Urban Meyer opened up at Big Ten Media Day, but will anyone listen?

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We’ve cited it before and we’ll cite it again: according to the New York Times, 31 players were arrested under Urban Meyer at Florida. Some of the arrests were of your basic boys-will-be-boys variety, while others were far more disturbing.

But by adding them all up, Meyer’s developed a bad reputation — fair or not — as a lenient coach who cares more about winning than discipline.

Speaking at Big Ten Media Day, Meyer didn’t even attempt to defend himself against the narrative that unfairly went to a new level with the arrest of former New England Patriots and UF tight end Aaron Hernandez.

I don’t worry about my reputation, I worry about my players,” Meyer said in response to one of several questions related to off-the-field headlines. In fact, there was only one question — one — about how the Buckeyes might perform as preseason national title contenders in 2013. The rest? They centered around Carlos Hyde, dealing with behavior problems, “turning in” Florida for a secondary recruiting violation, and the like.

Meyer had to know those questions were coming. He certainly conducted himself in a way that indicates he’d prepared for them. The second-year Buckeyes coach never got angry and he didn’t call out reporters. More importantly, he didn’t administer blame to anyone or play a victim. Perhaps the closest he came to that was admitting “It’s been a rough couple of days,” toward the beginning of his opening statement.

But that comment set Meyer’s tone for the entire Q&A. It was not one made out of martyrdom, but seemingly, openness. Meyer was reflective and anything but shy, with words like “evaluating” coming up more than a few times. There are plenty of qualities you can debate about Meyer, but he is unquestionably constantly looking for ways to improve.

Even, according to him, in the off-the-field department.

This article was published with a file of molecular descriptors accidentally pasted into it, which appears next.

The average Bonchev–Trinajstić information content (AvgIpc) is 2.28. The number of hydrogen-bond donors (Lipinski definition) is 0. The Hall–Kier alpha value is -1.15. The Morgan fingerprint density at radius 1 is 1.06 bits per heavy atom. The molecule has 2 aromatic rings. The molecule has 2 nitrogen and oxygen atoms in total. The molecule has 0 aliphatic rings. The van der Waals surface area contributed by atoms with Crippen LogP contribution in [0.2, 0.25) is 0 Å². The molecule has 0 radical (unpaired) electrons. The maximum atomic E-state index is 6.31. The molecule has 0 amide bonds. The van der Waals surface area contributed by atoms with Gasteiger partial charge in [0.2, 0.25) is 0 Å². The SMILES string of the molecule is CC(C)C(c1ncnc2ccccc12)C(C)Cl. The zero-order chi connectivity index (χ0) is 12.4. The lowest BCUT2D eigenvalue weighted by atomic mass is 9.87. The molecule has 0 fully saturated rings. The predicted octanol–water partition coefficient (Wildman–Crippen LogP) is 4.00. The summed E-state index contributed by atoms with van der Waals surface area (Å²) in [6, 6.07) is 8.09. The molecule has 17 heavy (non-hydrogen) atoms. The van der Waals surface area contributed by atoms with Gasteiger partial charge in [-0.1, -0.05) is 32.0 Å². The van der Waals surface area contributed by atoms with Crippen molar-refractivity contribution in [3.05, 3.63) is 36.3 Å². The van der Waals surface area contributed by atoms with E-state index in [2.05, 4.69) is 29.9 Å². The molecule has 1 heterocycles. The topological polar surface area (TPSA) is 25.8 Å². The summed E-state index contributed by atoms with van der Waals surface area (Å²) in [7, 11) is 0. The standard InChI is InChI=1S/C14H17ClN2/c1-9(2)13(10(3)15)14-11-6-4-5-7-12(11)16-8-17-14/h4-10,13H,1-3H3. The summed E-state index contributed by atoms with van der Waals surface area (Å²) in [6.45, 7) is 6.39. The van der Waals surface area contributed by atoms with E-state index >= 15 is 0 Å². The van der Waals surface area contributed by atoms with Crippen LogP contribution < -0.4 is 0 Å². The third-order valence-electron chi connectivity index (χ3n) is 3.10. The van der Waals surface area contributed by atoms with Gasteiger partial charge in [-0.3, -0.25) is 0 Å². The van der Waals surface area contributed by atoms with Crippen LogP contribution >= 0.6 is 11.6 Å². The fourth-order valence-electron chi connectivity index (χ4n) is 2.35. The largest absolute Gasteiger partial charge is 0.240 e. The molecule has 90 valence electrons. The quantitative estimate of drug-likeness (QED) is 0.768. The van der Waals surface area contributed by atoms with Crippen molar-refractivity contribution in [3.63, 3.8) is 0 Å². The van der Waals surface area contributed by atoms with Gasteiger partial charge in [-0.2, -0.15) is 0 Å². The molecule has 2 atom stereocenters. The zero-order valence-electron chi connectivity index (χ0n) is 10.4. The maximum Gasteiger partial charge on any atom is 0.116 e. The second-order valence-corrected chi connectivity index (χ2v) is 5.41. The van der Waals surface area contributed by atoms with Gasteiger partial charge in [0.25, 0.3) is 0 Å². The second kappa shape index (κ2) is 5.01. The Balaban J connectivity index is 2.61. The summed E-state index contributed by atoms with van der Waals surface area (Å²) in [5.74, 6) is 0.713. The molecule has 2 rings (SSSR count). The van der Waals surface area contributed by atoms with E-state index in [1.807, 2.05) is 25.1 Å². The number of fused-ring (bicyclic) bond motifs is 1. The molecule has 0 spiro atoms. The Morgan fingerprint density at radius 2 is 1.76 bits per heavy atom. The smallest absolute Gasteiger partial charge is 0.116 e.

“I want to make sure our discipline is as hard or harder than anything out there,” Meyer said.

Critics can… and will… and already have… scoffed at that statement. But even if Meyer has evolved in his approach to player discipline — he says he has, and wondered aloud if he gave some players too many second chances — the narrative is so strong that few will likely change their opinion about him. That’s the reality that Meyer will deal with for the rest of his coaching days.

The only thing Meyer really can control is how he affects his players, something Nick Saban praised Bear Bryant for during SEC Media Days. The embattled Ohio State coach understands that as well as anyone.

“A head coach needs to set a standard, direct, push,” Meyer said. “But ultimately every person is responsible for the decisions they make.”

Including Aaron Hernandez.

Is Meyer guilty of giving some players one too many chances despite their poor decisions? Sure. Name a coach who isn’t (besides Nick Saban). As Meyer explains, it’s similar to dealing with his own children. Has his approach to off-the-field issues changed? We’ll find out soon enough. For all we know, Meyer may be yanking our collective chain. I would venture to guess that plenty of people think he is. And maybe they’re right.